I have to say this was a good day for the President. Not only was his health care plan declared constitutional, but also some signs of a true long lasting economic recovery are beginning to fall into place.
First to the Affordable Care Act. I think Roberts’ vote was the true mark of a great Chief Justice. He saw that his court was deeply in danger of becoming totally politicized and a tool of the Republican Party. I think he truly believe Congress has the power to tax and since Obama had made that as a back up argument to the Commerce Clause, he seized on it. Beyond that, I think it secures Obama’s place in history besides FDR (Social Security) and LBJ (Medicare).
Beyond healthcare I was struck by two articles in this morning’s paper. The first was on housing.
But roughly six years after the housing market began its longest and deepest slide since the Great Depression, a growing number of experts and people who actually put money into housing believe the end has come.The trend is clear in the data. The widely respected S.&P./Case-Shiller index reported earlier this week that sales prices for existing homes rose in April for the first time this year. Several other measures, including a seasonally adjusted version of the index, show that price increases began in February. The pace of housing construction has increased. And the National Association of Realtorssaid Wednesday that pending home sales climbed to the highest level since the end of a federal tax credit for first-time buyers in September 2010.
It may be anecdotal, but you certainly feel in LA that the market has turned around. This would be a critical part of a sustained recovery.
The second piece of good news came in an article on Google’s decision to build it’s consumer electronics products in the U.S..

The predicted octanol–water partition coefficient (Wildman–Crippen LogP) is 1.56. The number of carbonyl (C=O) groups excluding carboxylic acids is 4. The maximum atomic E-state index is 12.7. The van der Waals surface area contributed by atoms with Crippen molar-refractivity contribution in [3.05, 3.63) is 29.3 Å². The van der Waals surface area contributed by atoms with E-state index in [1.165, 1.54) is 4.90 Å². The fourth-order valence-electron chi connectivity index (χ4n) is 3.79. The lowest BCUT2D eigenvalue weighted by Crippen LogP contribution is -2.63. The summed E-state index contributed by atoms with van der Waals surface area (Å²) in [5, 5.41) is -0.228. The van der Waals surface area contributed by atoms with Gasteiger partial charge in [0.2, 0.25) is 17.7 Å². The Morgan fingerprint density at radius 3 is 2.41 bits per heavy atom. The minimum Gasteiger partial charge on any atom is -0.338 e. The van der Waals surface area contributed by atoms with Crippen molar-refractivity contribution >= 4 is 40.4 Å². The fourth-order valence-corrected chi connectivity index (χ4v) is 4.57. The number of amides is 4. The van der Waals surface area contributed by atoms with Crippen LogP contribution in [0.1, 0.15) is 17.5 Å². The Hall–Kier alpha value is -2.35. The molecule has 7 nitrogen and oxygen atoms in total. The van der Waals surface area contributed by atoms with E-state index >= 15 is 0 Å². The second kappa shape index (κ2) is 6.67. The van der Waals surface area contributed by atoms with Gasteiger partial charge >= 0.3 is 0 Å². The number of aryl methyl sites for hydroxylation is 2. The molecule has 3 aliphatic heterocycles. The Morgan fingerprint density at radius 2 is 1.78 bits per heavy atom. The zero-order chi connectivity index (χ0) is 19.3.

Harold L. Sirkin, a managing director at Boston Consulting Group, said, “At 58 cents an hour, bringing manufacturing back was impossible, but at $3 to $6 an hour, where wages are today in coastal China, all of a sudden the equation changes.”
The firm reported in April that one-third of American companies with revenue greater than $1 billion were either planning or considering to move manufacturing back to the United States. Boston Consulting predicted that the reversal could bring two million to three million jobs back to this country.
Obviously I have been talking about this for the last couple of years and despite the Libertarian view that making products here has no consequence, I believe it does. It is a pipe dream to think there are only two kind of jobs in America: those requiring a college education and then retail service jobs for the rest of the workers. Manufacturing jobs can pay really decent wages and create a middle class life for people without a college degree. This is incredibly important. If Boston Consulting is right in their estimate of the number of manufacturing jobs returning to the U.S., the recovery could be moving forward in a way that could make Obama’s second term a real turnaround.
But of course to get to a second term is going to be a major fight. A close associate who is an investment banker told me that his firm believes that it will be very hard for Obama to win a second term because of three factors. First is the Euro crisis which clearly will continue into the fall. Second is the voter suppression bills passed in most states that have Republican legislative majorities. Third is the $1 Billion that will be spent by Republican Super Pacs in the weeks before the election. It’s pretty clear Obama will be outspent big time in the campaign. He will have to run an even more populist campaign against the Republican oligarchs. In that sense the three Presidential Debates in October could be the key to the race.
update Friday June 30the animal spirits are definitely returning. Not only would a smart equity portfolio have 2% gains today the High Yield ETF went up 1.7% today (HYG)